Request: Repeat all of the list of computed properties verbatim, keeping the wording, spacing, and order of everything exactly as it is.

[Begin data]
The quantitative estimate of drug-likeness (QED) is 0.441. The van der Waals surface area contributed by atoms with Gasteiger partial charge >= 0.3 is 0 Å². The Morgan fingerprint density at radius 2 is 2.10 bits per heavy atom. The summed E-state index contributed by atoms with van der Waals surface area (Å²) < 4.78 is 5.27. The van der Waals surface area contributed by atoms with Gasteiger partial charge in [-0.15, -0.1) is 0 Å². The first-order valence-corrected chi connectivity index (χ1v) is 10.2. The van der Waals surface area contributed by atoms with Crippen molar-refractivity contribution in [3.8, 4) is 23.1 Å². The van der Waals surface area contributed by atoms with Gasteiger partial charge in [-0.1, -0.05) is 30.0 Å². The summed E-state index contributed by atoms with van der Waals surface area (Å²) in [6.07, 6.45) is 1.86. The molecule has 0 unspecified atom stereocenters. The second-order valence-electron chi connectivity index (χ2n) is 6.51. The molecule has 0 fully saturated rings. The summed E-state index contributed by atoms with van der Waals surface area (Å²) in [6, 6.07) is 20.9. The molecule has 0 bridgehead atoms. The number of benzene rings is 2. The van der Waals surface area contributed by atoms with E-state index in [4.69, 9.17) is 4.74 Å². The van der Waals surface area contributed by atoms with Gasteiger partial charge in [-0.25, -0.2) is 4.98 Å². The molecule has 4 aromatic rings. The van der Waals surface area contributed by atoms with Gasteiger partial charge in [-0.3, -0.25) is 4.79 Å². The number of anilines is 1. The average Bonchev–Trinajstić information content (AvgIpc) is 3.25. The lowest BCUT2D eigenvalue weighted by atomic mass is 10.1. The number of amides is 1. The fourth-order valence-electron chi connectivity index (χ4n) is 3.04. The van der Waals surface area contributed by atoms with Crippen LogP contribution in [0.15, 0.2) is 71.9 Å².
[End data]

The quantitative estimate of drug-likeness (QED) is 0.441. The van der Waals surface area contributed by atoms with Gasteiger partial charge >= 0.3 is 0 Å². The Morgan fingerprint density at radius 2 is 2.10 bits per heavy atom. The summed E-state index contributed by atoms with van der Waals surface area (Å²) < 4.78 is 5.27. The van der Waals surface area contributed by atoms with Gasteiger partial charge in [-0.15, -0.1) is 0 Å². The first-order valence-corrected chi connectivity index (χ1v) is 10.2. The van der Waals surface area contributed by atoms with Crippen molar-refractivity contribution in [3.8, 4) is 23.1 Å². The van der Waals surface area contributed by atoms with Gasteiger partial charge in [-0.1, -0.05) is 30.0 Å². The summed E-state index contributed by atoms with van der Waals surface area (Å²) in [6.07, 6.45) is 1.86. The molecule has 0 unspecified atom stereocenters. The second-order valence-electron chi connectivity index (χ2n) is 6.51. The molecule has 0 fully saturated rings. The summed E-state index contributed by atoms with van der Waals surface area (Å²) in [6, 6.07) is 20.9. The molecule has 0 bridgehead atoms. The number of benzene rings is 2. The van der Waals surface area contributed by atoms with E-state index in [4.69, 9.17) is 4.74 Å². The van der Waals surface area contributed by atoms with Gasteiger partial charge in [-0.25, -0.2) is 4.98 Å². The molecule has 4 aromatic rings. The van der Waals surface area contributed by atoms with Gasteiger partial charge in [-0.3, -0.25) is 4.79 Å². The number of anilines is 1. The average Bonchev–Trinajstić information content (AvgIpc) is 3.25. The lowest BCUT2D eigenvalue weighted by atomic mass is 10.1. The number of amides is 1. The fourth-order valence-electron chi connectivity index (χ4n) is 3.04. The van der Waals surface area contributed by atoms with Crippen LogP contribution in [0.15, 0.2) is 71.9 Å².